Were you in Keene over the weekend? In case you haven’t heard of it, Keene is a small city in New Hampshire with about 22,000 residents. (Keene “is a GREAT place to live,” according to the city’s Web site.) Did you attend the Keene Pumpkin Festival? If so, we hope you are okay, since it looks like things got a little out of hand:

Look, we are not in the business of telling people how they should or should not celebrate pumpkins. Some people carve faces into them or cook the seeds or buy “pumpkin”-“spice”-flavored beverages way before it is seasonally appropriate. Other people riot and throw bottles and flip cars and generally give pumpkin revelry a bad name. The civil unrest stemmed from “violent parties” near the pumpkin festival involving lots of college kids, parties that got out of control before police put on riot gear and used tear gas and, ultimately, arrested at least 14 people, according to the Associated Press. It was reminiscent of Ferguson, one might say, if one was willing to equate years of simmering tension finally boiling over with a bunch of college kids setting things on fire.

Or, to put it another way: Police had to “disperse a rowdy crowd,” as CNN reported.

Officials in New Hampshire have promised swift action to identify and punish the people involved in the violence. New Hampshire Gov. Maggie Hassan (D) decried “the sad destruction” in Keene and promised a thorough review of what happened.

“Like most New Hampshire citizens, I am outraged by the irresponsible, terrible actions that marred a New Hampshire tradition,” she said in a statement. “I am confident that law enforcement will continue to investigate and prosecute individuals who are responsible, and I am calling on New Hampshire colleges and universities to take swift action to hold students involved accountable.”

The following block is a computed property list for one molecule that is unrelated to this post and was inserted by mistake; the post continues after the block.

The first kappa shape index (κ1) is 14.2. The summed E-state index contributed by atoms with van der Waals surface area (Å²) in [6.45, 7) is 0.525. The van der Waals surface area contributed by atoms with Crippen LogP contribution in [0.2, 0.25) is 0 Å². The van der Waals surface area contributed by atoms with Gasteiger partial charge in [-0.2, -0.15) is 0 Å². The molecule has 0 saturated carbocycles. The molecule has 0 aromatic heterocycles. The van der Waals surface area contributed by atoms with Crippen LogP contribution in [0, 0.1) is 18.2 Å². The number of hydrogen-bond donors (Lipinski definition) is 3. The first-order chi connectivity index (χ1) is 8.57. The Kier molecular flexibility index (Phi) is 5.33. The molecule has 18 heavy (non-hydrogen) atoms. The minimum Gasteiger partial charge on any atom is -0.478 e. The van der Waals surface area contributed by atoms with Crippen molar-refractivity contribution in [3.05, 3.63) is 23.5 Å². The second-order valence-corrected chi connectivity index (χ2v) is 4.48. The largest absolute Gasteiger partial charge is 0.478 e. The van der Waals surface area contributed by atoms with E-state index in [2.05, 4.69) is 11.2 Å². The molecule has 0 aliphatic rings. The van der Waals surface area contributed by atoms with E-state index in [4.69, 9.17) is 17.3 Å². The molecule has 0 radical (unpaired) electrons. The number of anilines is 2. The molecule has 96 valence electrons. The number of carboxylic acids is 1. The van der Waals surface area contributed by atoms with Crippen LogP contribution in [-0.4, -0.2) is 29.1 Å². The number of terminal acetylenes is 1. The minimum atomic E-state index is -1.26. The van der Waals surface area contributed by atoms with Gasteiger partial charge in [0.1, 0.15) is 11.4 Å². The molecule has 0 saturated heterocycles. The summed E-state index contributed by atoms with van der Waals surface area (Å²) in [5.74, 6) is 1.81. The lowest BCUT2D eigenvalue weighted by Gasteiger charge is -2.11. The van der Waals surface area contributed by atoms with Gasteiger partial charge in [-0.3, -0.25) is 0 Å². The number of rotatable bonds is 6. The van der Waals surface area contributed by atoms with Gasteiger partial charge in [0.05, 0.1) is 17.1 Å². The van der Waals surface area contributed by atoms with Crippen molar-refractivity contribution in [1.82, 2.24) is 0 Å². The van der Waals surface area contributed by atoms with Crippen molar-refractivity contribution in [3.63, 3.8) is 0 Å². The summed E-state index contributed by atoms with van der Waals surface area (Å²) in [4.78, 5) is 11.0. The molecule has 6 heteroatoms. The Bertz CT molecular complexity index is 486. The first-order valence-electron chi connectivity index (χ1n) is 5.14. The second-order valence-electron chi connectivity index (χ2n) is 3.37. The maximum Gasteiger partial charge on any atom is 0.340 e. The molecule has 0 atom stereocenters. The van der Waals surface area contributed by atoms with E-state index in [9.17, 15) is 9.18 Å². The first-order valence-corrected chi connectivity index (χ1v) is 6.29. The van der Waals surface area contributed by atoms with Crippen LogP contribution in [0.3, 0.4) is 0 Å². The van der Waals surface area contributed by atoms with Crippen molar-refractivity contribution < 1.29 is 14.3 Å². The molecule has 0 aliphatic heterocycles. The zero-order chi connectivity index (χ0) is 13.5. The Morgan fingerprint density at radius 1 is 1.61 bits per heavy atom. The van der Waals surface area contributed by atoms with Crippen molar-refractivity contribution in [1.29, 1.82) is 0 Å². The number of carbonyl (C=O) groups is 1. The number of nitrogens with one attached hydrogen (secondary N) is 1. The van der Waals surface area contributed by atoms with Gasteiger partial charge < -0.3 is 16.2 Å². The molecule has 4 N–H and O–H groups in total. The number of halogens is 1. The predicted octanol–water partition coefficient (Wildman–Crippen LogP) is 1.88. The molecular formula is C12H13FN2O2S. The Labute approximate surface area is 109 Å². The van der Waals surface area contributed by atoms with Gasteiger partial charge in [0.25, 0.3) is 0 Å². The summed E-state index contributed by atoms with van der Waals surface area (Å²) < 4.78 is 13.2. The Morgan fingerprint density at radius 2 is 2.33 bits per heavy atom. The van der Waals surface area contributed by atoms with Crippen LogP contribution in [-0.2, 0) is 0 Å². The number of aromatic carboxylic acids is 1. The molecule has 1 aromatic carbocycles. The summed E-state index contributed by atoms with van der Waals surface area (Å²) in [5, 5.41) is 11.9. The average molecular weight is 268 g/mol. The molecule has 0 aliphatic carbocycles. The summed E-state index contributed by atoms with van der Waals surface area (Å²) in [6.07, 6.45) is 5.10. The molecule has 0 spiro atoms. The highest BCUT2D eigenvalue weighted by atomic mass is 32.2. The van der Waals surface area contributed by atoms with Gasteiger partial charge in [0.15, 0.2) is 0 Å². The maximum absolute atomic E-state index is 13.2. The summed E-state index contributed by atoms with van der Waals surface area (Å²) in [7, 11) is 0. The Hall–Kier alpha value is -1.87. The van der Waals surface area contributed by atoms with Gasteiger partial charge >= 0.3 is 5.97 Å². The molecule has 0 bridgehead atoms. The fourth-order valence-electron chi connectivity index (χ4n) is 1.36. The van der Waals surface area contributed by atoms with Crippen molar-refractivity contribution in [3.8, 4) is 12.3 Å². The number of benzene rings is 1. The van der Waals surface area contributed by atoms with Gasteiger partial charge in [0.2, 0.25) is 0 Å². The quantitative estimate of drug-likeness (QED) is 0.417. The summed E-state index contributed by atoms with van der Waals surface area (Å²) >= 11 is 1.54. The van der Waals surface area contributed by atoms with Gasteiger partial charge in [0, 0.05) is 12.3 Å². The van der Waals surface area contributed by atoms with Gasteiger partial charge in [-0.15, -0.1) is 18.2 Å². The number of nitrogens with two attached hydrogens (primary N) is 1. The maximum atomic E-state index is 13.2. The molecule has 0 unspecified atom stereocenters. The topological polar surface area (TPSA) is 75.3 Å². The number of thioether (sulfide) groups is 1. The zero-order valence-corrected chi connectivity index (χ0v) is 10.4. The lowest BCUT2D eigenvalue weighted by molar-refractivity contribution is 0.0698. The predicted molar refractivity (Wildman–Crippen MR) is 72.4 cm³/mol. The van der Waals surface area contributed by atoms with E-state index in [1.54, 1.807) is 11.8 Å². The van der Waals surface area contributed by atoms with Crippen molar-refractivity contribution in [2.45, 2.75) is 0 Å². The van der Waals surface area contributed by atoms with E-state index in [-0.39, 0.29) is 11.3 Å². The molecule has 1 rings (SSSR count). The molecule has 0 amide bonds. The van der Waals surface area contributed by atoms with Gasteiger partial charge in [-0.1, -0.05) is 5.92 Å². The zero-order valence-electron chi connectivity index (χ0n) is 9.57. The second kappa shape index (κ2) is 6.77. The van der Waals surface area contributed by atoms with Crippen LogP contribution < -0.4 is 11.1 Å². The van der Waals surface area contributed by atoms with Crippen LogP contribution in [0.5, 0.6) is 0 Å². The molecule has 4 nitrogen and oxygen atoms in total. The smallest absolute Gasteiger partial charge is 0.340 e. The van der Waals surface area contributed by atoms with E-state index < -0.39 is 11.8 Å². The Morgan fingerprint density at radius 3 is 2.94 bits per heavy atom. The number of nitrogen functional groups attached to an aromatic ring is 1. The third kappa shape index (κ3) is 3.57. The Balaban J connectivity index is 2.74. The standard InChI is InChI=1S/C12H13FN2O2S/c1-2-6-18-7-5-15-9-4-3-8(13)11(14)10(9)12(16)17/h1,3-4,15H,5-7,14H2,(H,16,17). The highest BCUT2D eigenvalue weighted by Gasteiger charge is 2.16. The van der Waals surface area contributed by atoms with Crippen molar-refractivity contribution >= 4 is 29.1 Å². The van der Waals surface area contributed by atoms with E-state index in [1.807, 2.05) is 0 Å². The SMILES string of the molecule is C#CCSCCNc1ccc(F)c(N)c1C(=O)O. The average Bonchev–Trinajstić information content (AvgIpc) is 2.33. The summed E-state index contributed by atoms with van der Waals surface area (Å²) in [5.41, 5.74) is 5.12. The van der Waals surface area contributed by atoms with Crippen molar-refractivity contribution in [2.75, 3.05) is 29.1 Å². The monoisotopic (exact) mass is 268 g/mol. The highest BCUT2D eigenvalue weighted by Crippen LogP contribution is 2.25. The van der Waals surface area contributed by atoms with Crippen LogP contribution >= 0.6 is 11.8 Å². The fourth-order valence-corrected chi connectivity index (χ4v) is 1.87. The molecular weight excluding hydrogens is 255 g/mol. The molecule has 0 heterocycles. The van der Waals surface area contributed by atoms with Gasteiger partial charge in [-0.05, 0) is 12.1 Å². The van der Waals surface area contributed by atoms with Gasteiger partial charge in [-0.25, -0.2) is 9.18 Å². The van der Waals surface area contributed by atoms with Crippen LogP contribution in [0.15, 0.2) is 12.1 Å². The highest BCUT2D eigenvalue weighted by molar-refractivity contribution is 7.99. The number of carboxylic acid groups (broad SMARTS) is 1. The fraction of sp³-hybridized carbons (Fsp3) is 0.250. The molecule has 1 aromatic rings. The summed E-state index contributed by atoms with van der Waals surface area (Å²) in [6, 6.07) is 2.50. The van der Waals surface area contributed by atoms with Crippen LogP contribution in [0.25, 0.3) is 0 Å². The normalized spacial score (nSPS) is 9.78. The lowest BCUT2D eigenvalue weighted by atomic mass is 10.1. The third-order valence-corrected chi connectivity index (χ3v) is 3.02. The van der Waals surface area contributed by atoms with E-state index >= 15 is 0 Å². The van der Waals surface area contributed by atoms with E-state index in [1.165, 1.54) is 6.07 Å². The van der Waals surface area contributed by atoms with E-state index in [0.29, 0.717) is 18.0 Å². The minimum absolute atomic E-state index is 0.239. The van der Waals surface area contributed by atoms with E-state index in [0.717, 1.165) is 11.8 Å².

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Meanwhile, Anne Huot, president of Keene State College, stressed that the school “does not tolerate the outrageous behavior” from these outside (in that they were physically standing outside) agitators.  “We are actively working to identify the individuals who participated in unlawful behavior, and those who are identified will be held accountable,” Huot said in a statement. “We are reviewing images, videos, media coverage, social media postings, and information we have about off-campus residences. The most serious offenders will face interim suspension, followed by conduct action up to, and including, expulsion.”

The Keene Pumpkin Festival, if you are wondering, posted a statement saying that the situation Saturday “gave us many lessons; sorting them out and learning will take time.” The festival also reported that more than 1,500 jack-o-lanterns were “disqualified … because they were unfit.”

The scourge of pumpkin-related violence has gone on for far too long in this country (it has gone on since this weekend) (which is still too long, if we’re being honest). Riots — or “rowdy crowds,” if you prefer — also broke out in Morgantown, W.Va., another college town, after the West Virginia Mountaineers upset Baylor University, at the time the No. 4 team in the country. The university issued a statement promising that they were “reviewing videotapes and social media posts” to find and arrest anyone involved in these riots. We’re just lucky the Baylor upset didn’t occur at the same time as this year’s West Virginia Pumpkin Festival (which was two weeks earlier), or else we may have woken up Sunday to find a smoldering, pumpkin-strewn pit between Virginia and Ohio.